Category

Writing

#DMCON2017: Viewing Mitchell’s Writing Through An Academic Lens

Last month a group of writers, English professors, philosophers, and doctors medical and academic gathered at St. Andrew’s University in Fife, Scotland, where they discussed the one thing they all have in common: A deep appreciation for — and fascination… Continue Reading →

Calling all David Mitchell fans and scholars: Journal’s special issue to focus on Mitchell’s work

If you weren’t able to snag a spot at the 2017 David Mitchell conference in Fife, Scotland, but you’ve got something to contribute to the ongoing discourse on our favorite genre-hopping novelist, there’s good news — you can still share… Continue Reading →

A unique copy of Slade House and a good cause

The UK’s National Literacy Trust just launched its annual online auction, and one of the most awesome items up for bid is a copy of Slade House annotated by David Mitchell himself. “I vandalised I mean annotated a SLADE HOUSE… Continue Reading →

Atemporals and reincarnation: The science of Mitchell’s world

For readers eager to convince themselves that David Mitchell doesn’t actually believe in the paranormal stuff he dabbles in as a novelist, there’s this quote by Hugo Lamb, a recurrent character in the Mitchellverse and narrator of one of The… Continue Reading →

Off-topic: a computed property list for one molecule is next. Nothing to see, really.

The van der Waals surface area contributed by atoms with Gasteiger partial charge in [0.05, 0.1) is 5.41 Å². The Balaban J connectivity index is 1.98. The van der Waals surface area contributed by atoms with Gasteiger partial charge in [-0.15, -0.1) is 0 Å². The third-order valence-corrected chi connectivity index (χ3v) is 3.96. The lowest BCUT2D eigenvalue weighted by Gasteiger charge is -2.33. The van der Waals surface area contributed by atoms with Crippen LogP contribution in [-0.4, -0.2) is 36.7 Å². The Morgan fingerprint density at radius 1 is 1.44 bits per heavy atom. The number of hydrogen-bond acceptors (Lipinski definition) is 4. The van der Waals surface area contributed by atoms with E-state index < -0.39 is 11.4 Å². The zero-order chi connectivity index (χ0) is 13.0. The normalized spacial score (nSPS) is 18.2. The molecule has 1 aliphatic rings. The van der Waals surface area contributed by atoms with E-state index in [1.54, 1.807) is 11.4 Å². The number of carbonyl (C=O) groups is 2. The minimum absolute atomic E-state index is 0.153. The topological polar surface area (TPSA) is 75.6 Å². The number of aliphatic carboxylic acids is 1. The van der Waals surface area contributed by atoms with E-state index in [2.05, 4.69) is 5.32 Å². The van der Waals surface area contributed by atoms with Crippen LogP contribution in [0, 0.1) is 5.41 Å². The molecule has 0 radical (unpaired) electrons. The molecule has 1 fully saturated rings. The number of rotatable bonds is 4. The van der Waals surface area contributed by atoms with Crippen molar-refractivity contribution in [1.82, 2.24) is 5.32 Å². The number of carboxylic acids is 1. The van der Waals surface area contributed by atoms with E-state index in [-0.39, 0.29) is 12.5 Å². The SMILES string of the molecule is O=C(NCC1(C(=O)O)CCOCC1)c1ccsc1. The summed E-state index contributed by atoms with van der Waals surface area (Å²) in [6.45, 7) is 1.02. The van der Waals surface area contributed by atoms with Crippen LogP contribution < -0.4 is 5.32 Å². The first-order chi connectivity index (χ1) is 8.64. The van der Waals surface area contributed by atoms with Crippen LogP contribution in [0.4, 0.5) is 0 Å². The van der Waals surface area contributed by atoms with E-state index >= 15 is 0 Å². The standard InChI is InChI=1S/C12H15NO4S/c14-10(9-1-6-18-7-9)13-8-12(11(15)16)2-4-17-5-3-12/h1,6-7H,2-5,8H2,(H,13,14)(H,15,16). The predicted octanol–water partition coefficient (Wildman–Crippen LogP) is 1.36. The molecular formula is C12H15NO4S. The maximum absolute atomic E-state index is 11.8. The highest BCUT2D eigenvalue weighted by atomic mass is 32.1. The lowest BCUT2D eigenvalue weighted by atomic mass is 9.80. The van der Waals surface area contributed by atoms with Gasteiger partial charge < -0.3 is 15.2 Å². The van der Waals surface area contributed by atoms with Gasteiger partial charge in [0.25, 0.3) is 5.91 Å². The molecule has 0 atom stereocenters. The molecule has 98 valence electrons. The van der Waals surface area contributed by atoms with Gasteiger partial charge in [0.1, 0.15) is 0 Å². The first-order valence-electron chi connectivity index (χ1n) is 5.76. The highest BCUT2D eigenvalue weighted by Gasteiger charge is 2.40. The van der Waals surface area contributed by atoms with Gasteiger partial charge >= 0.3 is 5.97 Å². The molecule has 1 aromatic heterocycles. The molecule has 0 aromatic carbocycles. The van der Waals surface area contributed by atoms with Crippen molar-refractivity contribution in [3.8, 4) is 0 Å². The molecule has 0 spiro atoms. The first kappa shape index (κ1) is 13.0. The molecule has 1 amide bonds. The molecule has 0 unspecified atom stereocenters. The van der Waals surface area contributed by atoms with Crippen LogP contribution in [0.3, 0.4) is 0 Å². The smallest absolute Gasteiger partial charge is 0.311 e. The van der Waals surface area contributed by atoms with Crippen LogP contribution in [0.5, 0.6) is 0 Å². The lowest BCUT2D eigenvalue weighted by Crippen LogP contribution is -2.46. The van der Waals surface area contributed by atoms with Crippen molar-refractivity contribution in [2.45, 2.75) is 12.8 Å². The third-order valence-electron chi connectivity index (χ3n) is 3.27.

On Hiroshima, gossiping landladies, snakes, and the early draft of Ghostwritten

The Times (of London, to us Yanks) has a short piece from David Mitchell recalling his time spent in Hiroshima, which marked the early days of his stint in Japan and evolution as a writer. We learn how Mitchell became… Continue Reading →

‘The Script’: How Mitchell keeps track of recurring characters

One of the fun things about reading David Mitchell’s books is spotting familiar characters from previous works who pop up again in subsequent narratives. Sometimes they show up in cameos. Sometimes they’re only mentioned. Sometimes they play major roles, like… Continue Reading →

On Facing The Blank Page

The Louisiana Channel — which, despite its name, is a product of Denmark, not New Orleans — gives us some insight into how eight well-known writers face the dreaded blank page. David Mitchell joins Jonathan Franzen, Lydia Davis and Margaret… Continue Reading →

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